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Ben Kingsley

Blog post by Ben Kingsley

RBA Rate Decision – March 2018

At the March 2018 RBA board meeting, we saw the cash rate remain on hold at 1.5%.

No surprises there — we know that the rate has been widely tipped to stay on hold from most economists around the country. This is an interesting point because what Governor Lowe made mention in February was that he doesn’t see any strength in moving the cash rate for a good period of time. That’s giving business confidence, potentially, to further invest.

He’s also going to be pretty happy because house prices are starting to fall in some markets, so he’s confident now that they’ve got the balance right —so, being able to keep the cash rate lower for businesses to invest.

We’ve also seen that in terms of the business sentiment numbers.

Business confidence is really high — that’s supporting the story. Also, what’s supporting the story is unemployment numbers continues to fall, ticking down slightly. In addition to that, we’ve seen job ads start to also increase — generally speaking, in terms of the business environment, the economy is looking pretty good. And as we take a look at some of the equity results as well, they also support the story. With mid-year results coming through from some of our companies on the stock market — and we saw some positive numbers come through. A lot stronger numbers than negative numbers and that has actually kept confidence sitting pretty well. If we look at the business environment, it’s looking pretty good. In addition to that, we’ve also seen the RBA looking at their forecasts around GDP and inflation, forecasting a pickup, a good pickup in GDP and inflation into 2019 and beyond. So, they’re the good news stories.


The challenges at the moment are the consumer — so the household.

There’s a couple of challenges going on here. Firstly, wage growth. We’re not seeing any of this wages growth — I’m not seeing it flow through from business just yet. That’s obviously why we’ve potentially got this very, very soft inflation number. We need to see some of this wage growth flowing through. We’ve also seen, obviously, the cost-of-living going up, in terms of our medical costs and these types of things; our health insurance costs; our electricity costs. These are all going up, so households aren’t feeling the love, they’re not feeling as they were before. Obviously, with house prices moving down, this could also further impact their confidence around how to spend money going forward.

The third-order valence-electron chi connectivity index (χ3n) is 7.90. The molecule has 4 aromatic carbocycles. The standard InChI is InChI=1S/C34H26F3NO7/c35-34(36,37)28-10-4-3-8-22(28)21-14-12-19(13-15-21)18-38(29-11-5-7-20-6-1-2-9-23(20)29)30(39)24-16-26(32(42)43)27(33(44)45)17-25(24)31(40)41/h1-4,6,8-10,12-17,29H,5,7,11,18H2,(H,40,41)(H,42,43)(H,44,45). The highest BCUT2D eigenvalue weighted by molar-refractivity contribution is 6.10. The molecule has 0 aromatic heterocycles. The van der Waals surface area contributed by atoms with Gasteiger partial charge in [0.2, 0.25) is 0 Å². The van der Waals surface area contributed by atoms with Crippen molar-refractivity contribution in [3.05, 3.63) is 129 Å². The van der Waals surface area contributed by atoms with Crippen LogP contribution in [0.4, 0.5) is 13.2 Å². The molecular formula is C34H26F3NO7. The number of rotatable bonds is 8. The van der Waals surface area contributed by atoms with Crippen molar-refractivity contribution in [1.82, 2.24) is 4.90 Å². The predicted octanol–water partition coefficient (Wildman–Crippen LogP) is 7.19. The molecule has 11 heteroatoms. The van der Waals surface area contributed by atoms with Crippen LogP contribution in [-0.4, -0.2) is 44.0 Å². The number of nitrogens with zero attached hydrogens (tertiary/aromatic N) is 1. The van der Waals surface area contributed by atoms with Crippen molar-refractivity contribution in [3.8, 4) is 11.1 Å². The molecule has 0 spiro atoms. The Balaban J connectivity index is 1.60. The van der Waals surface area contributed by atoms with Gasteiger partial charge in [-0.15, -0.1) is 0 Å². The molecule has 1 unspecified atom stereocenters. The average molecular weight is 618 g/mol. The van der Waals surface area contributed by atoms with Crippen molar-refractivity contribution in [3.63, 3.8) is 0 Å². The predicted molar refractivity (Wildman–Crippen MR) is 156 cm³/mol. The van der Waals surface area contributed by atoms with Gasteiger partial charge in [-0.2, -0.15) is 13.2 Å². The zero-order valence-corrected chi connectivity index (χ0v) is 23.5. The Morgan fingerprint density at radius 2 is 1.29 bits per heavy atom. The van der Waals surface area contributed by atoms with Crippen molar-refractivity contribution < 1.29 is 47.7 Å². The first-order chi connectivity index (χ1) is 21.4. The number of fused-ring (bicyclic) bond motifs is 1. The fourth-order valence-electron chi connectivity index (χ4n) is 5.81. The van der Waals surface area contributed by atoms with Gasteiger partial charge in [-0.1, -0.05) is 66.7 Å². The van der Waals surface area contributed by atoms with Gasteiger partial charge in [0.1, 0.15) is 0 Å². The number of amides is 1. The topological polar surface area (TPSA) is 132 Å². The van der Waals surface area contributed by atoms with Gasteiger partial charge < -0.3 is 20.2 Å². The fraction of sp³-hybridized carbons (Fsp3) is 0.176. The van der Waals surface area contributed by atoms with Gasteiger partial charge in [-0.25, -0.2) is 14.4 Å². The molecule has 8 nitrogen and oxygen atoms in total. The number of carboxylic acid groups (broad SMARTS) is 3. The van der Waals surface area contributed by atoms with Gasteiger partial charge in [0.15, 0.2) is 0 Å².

On top of this, we’ve also got challenges around retail spending. Retail spending is definitely soft. We need to see a little bit more confidence in people getting out there and spending money. I think that is because there is talk about the level of household debt that we’re also currently carrying at the moment.

From that point of view, we’ve got a record level of household debt, consumer confidence is down and wage growth are also being sluggish — broadly across the economy — and these can affect the consumer.


They aren’t quite confident enough to get out there and do all the heavy lifting they need to do to see the economy move forward. That’s why the RBA has kept the cash rate on hold for now.

What’s also interesting about this is we saw recently APRA come out and talk about the speed limits they had, in regards to investment lending with property prices falling in some areas.

APRA has flagged that the use by date of this potential speed limit hurdle in the amount of investment lending that can happen is now looking to be removed. That’s obviously a big, important move from APRA to be able to get more confidence into the market — and get that balance right, where we had an overheated property market, and now we don’t have that overheated property market. That is why they’re starting to adjust those levers.

If you want to learn more about some of those levers and what APRA will do next, I’ve shot a video on that so check out this link.


I’m interested in your feedback — where do you see the cash rate moving? — so if you’ve got a comment you’d like to share with me, make a comment below.



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